Laurence Modiano, the owner of one of the biggest early-stage wool processors in the world, has urged wool growers to “grit their teeth and plough on” in the face of plummeting demand for the fibre, despite lower supplies in Australia.
The need for proper marketing of wool has become crucial. “On-farm projects will have no value if the overall demand for wool continues to drop,” said Modiano. “industry will have to find the best way of selling the superb story of wool, its people, its animals, its history and its advantages over other fibres.”
H ugo Lemon, a textile technologist in the menswear division at Woolworths South Africa, agrees wool is the best natural fibre by far, but that it’s constantly being held back from sustained growth in market share by the way it’s bought and sold. “There is no long-term stability in pricing on which to plan short spans of market acceptance of the product, which are always followed by periods of rejection,” said Lemon. “And every time consumers reject wool, more market share goes to other fibres. It could be time to re-introduce a stabilising price mechanism and give the local and export industries some indirect incentive to add value to our own resource.”
Lemon conceded that free market punters would object to this, but pointed out that the last 10 months have shown what a supposed free market can do. “damage will take a long time to repair,” he said. he inevitable cycle that wool goes through can’t be broken – either the price is too high or the economic factors are poor or both, Lemon said. “The current economic crisis puts wool in a different predicament than during the 2001/02 meltdown.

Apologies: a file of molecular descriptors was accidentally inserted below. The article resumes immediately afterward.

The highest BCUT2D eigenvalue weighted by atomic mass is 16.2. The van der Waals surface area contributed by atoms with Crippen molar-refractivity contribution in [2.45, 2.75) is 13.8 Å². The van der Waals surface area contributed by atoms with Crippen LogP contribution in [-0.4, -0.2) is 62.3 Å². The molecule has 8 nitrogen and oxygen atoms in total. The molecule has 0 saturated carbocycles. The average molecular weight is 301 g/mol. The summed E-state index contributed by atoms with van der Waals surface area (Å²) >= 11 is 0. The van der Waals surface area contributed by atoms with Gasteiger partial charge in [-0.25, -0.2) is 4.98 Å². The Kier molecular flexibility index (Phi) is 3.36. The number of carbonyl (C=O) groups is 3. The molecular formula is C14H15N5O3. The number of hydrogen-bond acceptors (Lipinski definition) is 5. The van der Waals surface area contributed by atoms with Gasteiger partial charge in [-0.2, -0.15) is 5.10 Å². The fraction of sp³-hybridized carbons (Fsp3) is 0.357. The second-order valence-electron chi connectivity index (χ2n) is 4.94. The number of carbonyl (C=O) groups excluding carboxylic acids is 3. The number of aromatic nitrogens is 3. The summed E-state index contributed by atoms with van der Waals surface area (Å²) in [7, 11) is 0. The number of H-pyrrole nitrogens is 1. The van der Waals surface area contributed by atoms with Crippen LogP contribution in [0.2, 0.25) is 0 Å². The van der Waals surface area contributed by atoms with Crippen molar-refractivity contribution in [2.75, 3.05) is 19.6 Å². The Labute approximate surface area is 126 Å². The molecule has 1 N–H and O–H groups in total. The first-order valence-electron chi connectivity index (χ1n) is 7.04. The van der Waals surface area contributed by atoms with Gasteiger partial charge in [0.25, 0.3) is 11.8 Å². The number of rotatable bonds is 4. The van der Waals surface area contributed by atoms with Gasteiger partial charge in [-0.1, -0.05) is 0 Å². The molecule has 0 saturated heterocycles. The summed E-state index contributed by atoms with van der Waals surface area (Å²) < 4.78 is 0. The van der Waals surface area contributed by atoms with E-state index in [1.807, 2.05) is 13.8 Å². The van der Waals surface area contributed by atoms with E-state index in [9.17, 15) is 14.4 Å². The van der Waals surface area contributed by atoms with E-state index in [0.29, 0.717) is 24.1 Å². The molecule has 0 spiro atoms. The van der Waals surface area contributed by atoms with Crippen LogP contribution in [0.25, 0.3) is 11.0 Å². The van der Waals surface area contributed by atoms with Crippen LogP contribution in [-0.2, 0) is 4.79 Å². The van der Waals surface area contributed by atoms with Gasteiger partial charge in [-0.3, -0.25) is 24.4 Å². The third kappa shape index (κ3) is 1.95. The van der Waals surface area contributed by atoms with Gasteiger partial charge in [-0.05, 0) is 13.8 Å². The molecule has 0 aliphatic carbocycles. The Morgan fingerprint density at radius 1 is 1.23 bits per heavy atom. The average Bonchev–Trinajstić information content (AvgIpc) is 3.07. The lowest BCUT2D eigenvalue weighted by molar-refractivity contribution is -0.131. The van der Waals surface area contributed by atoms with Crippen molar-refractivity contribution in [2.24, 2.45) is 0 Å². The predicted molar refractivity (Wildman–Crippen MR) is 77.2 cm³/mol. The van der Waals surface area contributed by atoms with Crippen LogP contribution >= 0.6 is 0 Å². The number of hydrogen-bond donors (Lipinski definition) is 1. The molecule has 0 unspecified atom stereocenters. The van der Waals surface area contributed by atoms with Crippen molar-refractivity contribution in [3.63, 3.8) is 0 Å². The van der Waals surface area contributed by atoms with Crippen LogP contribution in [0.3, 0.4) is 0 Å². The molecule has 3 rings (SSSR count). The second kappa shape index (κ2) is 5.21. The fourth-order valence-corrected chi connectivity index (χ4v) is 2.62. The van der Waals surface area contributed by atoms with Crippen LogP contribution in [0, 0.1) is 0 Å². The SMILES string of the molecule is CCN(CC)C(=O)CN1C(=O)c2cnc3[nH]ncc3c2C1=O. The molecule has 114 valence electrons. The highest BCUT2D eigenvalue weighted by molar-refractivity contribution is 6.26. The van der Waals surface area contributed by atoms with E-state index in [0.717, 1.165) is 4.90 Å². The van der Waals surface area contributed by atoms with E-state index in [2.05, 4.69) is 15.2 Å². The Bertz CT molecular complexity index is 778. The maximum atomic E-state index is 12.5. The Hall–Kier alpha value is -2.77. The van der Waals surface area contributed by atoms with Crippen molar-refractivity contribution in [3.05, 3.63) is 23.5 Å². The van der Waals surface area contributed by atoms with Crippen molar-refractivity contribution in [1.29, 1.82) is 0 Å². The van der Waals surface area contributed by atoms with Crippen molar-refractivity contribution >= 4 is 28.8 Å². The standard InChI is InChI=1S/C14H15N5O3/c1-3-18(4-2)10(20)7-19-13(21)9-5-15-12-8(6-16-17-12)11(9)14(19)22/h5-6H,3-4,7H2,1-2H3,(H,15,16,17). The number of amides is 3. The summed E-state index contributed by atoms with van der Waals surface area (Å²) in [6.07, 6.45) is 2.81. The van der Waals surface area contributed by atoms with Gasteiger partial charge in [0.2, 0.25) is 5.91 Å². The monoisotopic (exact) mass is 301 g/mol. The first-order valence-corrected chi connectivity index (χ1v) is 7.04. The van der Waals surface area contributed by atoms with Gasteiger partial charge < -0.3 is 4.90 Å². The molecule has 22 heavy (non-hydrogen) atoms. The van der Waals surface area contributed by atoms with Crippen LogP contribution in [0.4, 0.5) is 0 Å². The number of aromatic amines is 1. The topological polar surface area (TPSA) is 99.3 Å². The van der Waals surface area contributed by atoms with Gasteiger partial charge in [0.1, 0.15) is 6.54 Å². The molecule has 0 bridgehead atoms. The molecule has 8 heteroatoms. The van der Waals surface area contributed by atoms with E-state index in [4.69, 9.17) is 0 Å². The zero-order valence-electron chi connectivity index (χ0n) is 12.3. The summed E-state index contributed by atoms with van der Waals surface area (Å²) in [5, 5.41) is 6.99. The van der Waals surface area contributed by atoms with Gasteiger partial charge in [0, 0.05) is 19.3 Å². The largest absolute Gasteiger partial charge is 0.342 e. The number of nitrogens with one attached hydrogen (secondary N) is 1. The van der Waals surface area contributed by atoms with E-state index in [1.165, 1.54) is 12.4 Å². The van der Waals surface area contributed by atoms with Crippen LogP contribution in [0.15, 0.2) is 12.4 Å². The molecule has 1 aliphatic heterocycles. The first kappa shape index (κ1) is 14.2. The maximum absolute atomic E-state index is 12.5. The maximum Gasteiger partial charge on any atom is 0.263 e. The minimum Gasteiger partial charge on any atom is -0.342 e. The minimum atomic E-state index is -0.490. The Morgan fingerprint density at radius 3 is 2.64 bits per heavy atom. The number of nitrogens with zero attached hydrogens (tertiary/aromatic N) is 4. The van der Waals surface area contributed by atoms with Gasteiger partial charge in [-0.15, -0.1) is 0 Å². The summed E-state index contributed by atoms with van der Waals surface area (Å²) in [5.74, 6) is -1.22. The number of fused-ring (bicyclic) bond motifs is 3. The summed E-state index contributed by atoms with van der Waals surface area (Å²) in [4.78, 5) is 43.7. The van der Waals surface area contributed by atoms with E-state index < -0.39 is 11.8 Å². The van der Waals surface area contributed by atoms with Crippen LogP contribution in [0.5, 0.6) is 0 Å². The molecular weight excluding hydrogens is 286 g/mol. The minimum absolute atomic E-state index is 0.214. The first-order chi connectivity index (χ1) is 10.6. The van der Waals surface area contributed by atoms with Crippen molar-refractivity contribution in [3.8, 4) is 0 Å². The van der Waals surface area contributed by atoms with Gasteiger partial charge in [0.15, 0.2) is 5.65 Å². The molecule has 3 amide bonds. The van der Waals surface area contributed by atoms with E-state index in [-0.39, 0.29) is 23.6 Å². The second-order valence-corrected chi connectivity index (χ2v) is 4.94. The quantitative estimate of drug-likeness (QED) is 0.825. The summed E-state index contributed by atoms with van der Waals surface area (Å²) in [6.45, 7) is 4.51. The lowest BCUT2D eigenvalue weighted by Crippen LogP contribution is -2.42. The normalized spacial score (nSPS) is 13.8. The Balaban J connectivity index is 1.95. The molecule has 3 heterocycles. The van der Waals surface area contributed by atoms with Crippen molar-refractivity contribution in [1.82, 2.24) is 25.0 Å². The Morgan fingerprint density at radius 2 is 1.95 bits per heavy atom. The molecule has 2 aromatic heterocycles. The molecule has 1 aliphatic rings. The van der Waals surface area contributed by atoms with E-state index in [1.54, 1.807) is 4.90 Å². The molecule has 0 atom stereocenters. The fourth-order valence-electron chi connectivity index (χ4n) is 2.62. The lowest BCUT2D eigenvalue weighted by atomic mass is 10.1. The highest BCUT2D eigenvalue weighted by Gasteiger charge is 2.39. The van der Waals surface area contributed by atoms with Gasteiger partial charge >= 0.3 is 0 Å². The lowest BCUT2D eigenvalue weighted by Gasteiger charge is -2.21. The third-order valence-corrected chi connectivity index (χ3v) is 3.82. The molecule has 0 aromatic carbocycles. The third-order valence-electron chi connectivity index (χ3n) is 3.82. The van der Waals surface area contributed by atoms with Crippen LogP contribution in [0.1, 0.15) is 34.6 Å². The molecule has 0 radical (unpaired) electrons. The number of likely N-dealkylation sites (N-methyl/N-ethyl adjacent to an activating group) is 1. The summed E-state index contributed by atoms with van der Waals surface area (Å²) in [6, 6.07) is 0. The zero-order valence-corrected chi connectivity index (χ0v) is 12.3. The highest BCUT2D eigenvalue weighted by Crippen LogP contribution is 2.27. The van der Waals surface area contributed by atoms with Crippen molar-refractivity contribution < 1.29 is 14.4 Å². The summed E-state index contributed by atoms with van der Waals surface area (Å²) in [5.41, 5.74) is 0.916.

This time wool has met the economic slowdown on high price levels, playing back into the hands of cotton and synthetics. Wool could easily find itself out on a limb if it becomes unaffordable.” Meanwhile, the local weekly auction system is reported to be showing cracks.
According to Petrus de Wet, president of the National Wool Growers Association, the first large-scale contracts bypassing auctions have been negotiated for 2008/09. Writing for the Wool Farmer he said one of the country’s big brokers has already earmarked 30 000 bales out of the total South African offering of 300 000 bales. “If we get more for our product on a sustainable basis, we’ll support the move,” said De Wet. But he cautioned farmers that circumventing the existing supply chain isn’t that simple. “There are established trade relationships with jealously guarded vested interests. product changes ownership and each new owner is in the business to make money.
The industry doesn’t really worry about the origin of the wool. It’s a commodity that loses its identity as it’s blended from factories around the world.” e added that spinners are more sensitive to landed costs and quality specifications, while the mulesing issue has not yet been resolved. “This perhaps leaves an opportunity for us to exploit the situation,” De Wet said. – Roelof Bezuidenhout